On a slightly related note... I just want to ask if anyone besides me has noticed that in the past year it seems (well, to me anyway) as if insurance ads have easily overtaken beer and car commercials as the most prevalent ads on TV/radio? Mostly P & G auto, but also SF, those "all-hands" folks, and many others, I'm sure. Frankly when anything is advertised that much I tend to surmise it's just an out-and-out ripoff from the get-go. But of course it's mandatory (no matter how much they claim you can "name your own price"). I also wonder what their rates might be if they didn't have to pay for ads during (very close to literally) every commercial break in programs on every channel...

The carpet bombing ad practice is similar to how a certain cable company sends me an ad in the snail mail just about every day, sometimes two in one mailing. They already have the largest portion of the local market and yet I suspect that even their actual customers get the same ads too (though I could be wrong about that, I'm sure).

Hmmm, Now that I think about it, I wonder if the TV/phone/media advertising isn't just as ubiquitous (and annoying). God help me, I think I'd prefer stupid beer commercials back. Beer, there's an app for that... it's called drinking yourself into a stupor.

That being said (tongue in cheekily)... Sgt Phil Esterhaus says "Let's be careful out there!" If you're gonna drink, keep it barely minimal and have a designated driver at least on call anyway just in case. And for the record, I don't drink. Never have. Not wine, beer, or other. Unless you count "birch" and "root" beers and I couldn't tell you the last time I had those either.

Best wishes to all SHAMizens in the new year...

Steve Salerno said...

First of all, I second DimSkip's wish for a happy and safe New Year for all. Well, maybe not all. But most. (Just kidding. I think.)

To get back to the subject matter, and DimSkip's point about the relative ease of establishing culpability in certain types of crimes (e.g. white collar vs. a convenience-store hold-up), I find myself evolving more and more to the point where I see less and less of a distinction between civil and criminal offenses. For the life of me, I do not see why white-collar miscreants who cause financial devastation to thousands if not millions of people--surely encompassing a number of suicides, bankruptcies, foreclosures and the like--should not be held accountable in criminal courts. The problem right now is that a lot of this stuff doesn't rise to the level of a particular crime--and we don't generally enforce criminal penalties against those who are guilty of "mere" recklessness, selfishness, bad planning, etc.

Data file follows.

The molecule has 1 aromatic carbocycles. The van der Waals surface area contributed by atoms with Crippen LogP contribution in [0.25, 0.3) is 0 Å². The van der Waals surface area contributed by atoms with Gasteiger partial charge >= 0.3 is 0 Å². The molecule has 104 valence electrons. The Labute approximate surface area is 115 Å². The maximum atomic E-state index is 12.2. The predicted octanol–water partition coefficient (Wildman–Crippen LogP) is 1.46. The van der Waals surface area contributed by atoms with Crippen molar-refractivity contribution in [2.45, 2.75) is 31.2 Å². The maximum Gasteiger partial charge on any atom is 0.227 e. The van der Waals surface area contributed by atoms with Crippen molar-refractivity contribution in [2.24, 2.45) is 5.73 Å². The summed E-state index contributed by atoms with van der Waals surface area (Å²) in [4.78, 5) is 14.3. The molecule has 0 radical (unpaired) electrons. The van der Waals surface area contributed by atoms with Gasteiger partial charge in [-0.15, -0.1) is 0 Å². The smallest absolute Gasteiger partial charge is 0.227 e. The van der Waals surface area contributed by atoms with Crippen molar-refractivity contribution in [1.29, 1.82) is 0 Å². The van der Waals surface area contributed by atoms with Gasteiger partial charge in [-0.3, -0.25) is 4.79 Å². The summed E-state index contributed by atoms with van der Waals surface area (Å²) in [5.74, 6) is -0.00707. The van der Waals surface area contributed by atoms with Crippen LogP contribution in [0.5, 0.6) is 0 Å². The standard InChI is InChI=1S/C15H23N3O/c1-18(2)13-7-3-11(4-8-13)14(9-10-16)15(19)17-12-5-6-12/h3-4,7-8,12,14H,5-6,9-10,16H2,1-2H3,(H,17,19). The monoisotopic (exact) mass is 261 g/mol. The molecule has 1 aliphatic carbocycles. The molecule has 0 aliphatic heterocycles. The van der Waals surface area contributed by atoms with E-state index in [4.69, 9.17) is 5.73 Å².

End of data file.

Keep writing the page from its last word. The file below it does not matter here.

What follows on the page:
Well then change the damn laws. I worry a lot less about some kid who's gonna stick up the 7-Eleven on the corner than I worry about having someone without a conscience in a position of great power. I repeat: Change the damn laws.

Maybe that can even be somebody's New Year's resolution.

Dimension Skipper said...

I agree in principle with pretty much everything you say here, Steve, but I stop short of saying to change the laws only because I don't know that it would do any (or much) good.

It just seems to me that there's a huge practical difference between security cam footage of the kid robbing a 7-11 vs needing teams of detectives to sift through reams of dry and ambiguous, even contradictory, paperwork and emails (covering years) trying to pin the blame tail on the proper executive donkey(s). And in those years, various execs may have come and gone, any one or several of which could play some part, enough for more than substantial fingerpointing and doubt all around. ("It was like that when I found it.")

I just think it's one of those cases (generally speaking) where there's really no practical way to boil it down to its effective essence and certainly not on a multitude of various flexible examples. Hence the frustration of the overall issue. A specific crime with immediate consequences is one thing, a crime of negligence or greed over years is much harder to pin down and I think any attempts to change the laws will just result mainly in the lawyers getting richer more than anything.

Also, I can't come up with any specific examples off the top of my head (and the business world is far, far from my forte), but I can imagine there could even be devastating cases where despite hearts being essentially in the mostly right places, some disastrous outcome still occurred for whatever reason.

Probably the closest analogy I can think of would be a "legitimate" doctor who wants to help a patient, but errs somehow (not even necessarily through negligence or ignorance) to devastating result. Yes, he can be sued for malpractice, but it's still not a simple open-and-shut case usually. (As far as I know, which admittedly isn't very far and I could easily be wrong.)

For me, intent (in so far as it can be determined) does make a difference when it comes to meting out punishments even though again, I also agree in principle that the scale of consequences involved should somehow be a factor too. But then again, I wouldn't want to be a customer shot in that 7-11 and have the gunman released because, well, only *one* person was really harmed so it's not that big a deal. The argument can be twisted around to work the other way... well, at least by "good" lawyers anyway.

I guess my bottom line is just that I see waaaaay too much gray area and no way to properly codify any new laws to have "teeth." Unfortunately the worst ba****ds know this and no doubt rely on it to help them get away with things as long as possible (to retirement?) with minimal personal consequences (none?).